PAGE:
"The best projects are small yet classic cabins built in the traditional way, using old-world style and craftmanship. I strongly feel that even the simplest structure should be built to last for many decades."
—Robbin Obomsawin, construction manager/general contractor, Beaver Creek Log Homes;
Small Log Homes Storybook Plans & Advice (Photo above: ©2001 Maple Island Log Homes)

There are those who want a modern vacation home built in the style of a log cabin. And for them, I'm glad that they recognize the beauty of this type of structure. For me, I'm glad that they are purveyors of log home construction. Without them (and their millions of dollars), the level of artistry and craftsmanship necessary to continue this tradition might have been lost forever.

I have poured through hundreds of plans for log cabins and log homes. The information generally available to the public (without the purchase of a set of plans) indeed is limited. However there are many companies that seem much more defined by their construction of "stick" structures that by those made from logs. Unlike Ms. Obomsawin from Beaver Creek Log Homes, I found one company that wrote "log shrinkage is not much of an issue these days." (As if today's trees have evolved past the shortcomings of their ancestors to please cabin builders.)

In all honesty, I think it a mistake to build a cabin myself. I hope to engage the services of a general contractor with sufficient experience. I am qualified to do much of the finish work and the initial plumbing and electrical. I suspect that making a salary in my trained profession and paying experts to do the work in which I have no experience, would be the best scenario.

Monday, July 27, 2009

Primitive Makedo

A friend of mine suggested that I get some "log cabin" wallpaper for my house to simulate living in a cabin. It would give me the "feel" of it. Theoretically, she explained, the simulated logs would be a test of my psychological and emotional responses. I said I would think about it. Apparently, they make wallpaper that looks like real logs; I'd never heard of such a thing. A quick search on the Internet proved her correct.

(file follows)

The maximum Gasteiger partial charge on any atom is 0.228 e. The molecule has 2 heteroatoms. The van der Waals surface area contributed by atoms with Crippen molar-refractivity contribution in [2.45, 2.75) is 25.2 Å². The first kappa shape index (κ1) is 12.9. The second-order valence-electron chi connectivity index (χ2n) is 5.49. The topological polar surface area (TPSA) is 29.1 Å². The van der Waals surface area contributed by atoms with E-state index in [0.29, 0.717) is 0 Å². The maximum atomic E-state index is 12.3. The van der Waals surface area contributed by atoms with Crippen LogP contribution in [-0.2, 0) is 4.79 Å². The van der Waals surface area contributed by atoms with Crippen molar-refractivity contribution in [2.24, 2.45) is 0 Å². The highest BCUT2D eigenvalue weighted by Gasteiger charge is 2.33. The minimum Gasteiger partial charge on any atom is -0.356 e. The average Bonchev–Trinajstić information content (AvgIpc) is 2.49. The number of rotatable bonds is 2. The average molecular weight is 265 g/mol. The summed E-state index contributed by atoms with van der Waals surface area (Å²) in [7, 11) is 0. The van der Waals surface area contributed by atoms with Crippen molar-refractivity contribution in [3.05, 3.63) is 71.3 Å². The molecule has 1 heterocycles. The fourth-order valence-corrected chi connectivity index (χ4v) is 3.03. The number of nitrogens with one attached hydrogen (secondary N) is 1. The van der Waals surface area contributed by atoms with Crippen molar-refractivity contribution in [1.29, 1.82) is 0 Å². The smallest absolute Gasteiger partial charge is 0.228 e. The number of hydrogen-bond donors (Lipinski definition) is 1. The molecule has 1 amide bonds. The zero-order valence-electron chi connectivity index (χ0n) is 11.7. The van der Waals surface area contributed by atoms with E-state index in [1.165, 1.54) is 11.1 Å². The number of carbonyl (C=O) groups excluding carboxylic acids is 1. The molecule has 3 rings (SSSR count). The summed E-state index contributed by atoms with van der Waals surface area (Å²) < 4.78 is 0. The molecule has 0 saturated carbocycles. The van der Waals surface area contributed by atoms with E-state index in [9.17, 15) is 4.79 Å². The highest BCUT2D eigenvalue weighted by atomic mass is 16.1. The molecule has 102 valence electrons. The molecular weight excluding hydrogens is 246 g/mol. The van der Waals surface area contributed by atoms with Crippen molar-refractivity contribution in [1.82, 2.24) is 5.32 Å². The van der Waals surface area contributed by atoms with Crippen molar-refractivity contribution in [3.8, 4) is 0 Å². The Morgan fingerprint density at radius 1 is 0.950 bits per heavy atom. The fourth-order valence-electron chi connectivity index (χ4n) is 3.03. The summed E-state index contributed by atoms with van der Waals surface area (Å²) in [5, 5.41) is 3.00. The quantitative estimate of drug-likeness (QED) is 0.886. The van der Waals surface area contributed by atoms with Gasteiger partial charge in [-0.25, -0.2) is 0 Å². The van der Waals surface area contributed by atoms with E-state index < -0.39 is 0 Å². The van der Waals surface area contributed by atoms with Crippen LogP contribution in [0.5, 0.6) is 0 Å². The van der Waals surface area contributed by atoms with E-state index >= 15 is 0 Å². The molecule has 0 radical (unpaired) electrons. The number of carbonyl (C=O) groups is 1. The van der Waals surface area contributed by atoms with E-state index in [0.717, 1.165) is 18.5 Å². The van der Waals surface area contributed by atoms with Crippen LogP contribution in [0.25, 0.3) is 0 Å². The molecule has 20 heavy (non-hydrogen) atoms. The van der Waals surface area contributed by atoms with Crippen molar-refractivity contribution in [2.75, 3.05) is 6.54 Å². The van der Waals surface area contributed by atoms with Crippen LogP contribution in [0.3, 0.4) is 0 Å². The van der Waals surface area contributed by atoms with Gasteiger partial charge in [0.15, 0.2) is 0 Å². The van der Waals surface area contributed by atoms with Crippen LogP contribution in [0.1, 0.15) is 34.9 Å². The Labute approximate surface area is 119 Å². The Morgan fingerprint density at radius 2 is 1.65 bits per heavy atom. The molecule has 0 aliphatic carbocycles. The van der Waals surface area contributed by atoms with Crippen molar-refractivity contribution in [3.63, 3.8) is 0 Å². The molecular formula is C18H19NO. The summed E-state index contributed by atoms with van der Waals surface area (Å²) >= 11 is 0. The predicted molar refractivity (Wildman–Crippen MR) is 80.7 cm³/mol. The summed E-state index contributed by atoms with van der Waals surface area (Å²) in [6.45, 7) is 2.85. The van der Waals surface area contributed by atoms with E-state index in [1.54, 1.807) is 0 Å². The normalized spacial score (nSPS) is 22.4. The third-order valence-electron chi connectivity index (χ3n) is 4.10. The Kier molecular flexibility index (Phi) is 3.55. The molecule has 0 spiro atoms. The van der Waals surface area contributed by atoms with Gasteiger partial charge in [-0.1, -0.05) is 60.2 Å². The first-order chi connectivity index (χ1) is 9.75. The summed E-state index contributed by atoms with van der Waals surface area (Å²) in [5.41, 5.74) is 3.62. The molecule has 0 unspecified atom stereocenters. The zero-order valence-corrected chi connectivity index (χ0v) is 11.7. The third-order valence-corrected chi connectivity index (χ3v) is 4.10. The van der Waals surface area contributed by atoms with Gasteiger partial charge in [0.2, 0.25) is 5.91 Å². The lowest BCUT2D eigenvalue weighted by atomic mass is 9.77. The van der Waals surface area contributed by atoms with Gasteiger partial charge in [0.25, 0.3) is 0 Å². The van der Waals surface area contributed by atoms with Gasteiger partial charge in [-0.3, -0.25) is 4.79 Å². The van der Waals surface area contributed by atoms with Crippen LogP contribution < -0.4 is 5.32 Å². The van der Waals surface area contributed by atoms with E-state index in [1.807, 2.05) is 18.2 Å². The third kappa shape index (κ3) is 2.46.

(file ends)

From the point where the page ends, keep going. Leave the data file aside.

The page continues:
The paper comes in prepasted, double rolls. According to the wallpaper store, the pattern can be hung horizontally or vertically. (What?! Who builds a log cabin with the logs going up and down?) This being the computer age and all, and I'm still "on the grid," I thought it would be fun to mock it up in Photoshop before going to all the trouble and expense of hanging the wallpaper.




It looks kind of cool,
but I think there's
going to be real issues
getting it to stick
to the bricks
.

Sunday, July 26, 2009

Ford Fiesta or a hot meal

I could get a loaded 2005 Ford Fiesta for the price of the best woodstove. The Fiesta has a cigarette lighter, and with an $8 adapter, it'll make coffee, Top Ramen, maybe soup. OK, then. I've already been to college so a wood stove is probably more practical.

Here in the Upper Peninsula, the weather is fairly cold all the time, so the stove is always running except in mid-summer. The first thing I do in the morning is light the stove. While the kindling is catching, I feed Muffin, our 15-year old cat. Then I add three or four pieces of wood, light the kerosene lamp, check the temperature outside and add logs to the fire. Now it's time to put the coffee pot over the fire box. Then it's back to the warmth of the bed. It takes about 20 minutes for the water to boil and another 20 minutes to perk. By the time the coffee is ready, the room is also warm.
—Deborah Moore, Makwa Ridge, Big Bay, MI
Countryside and Small Stock Journal,
November/December 1998
Many woodstove cookbooks indicate that patience is one of the main ingredients for dinner prepared in a log cabin. Each woodstove requires time for one to get to know how it circulates, the time it takes to heat, its consistency, and lots of trial and error. Apparently, cooking this way slows you down considerably: light the fire, let the stove warm, allow longer cooking times, let the stove cool, knock back the ashes to the ash pan, clean and season the stove, prepare the next day's fire, start all over again. Many cabins have a semicircle of chairs around the woodstove for gatherings when the cook is baking or preparing meals.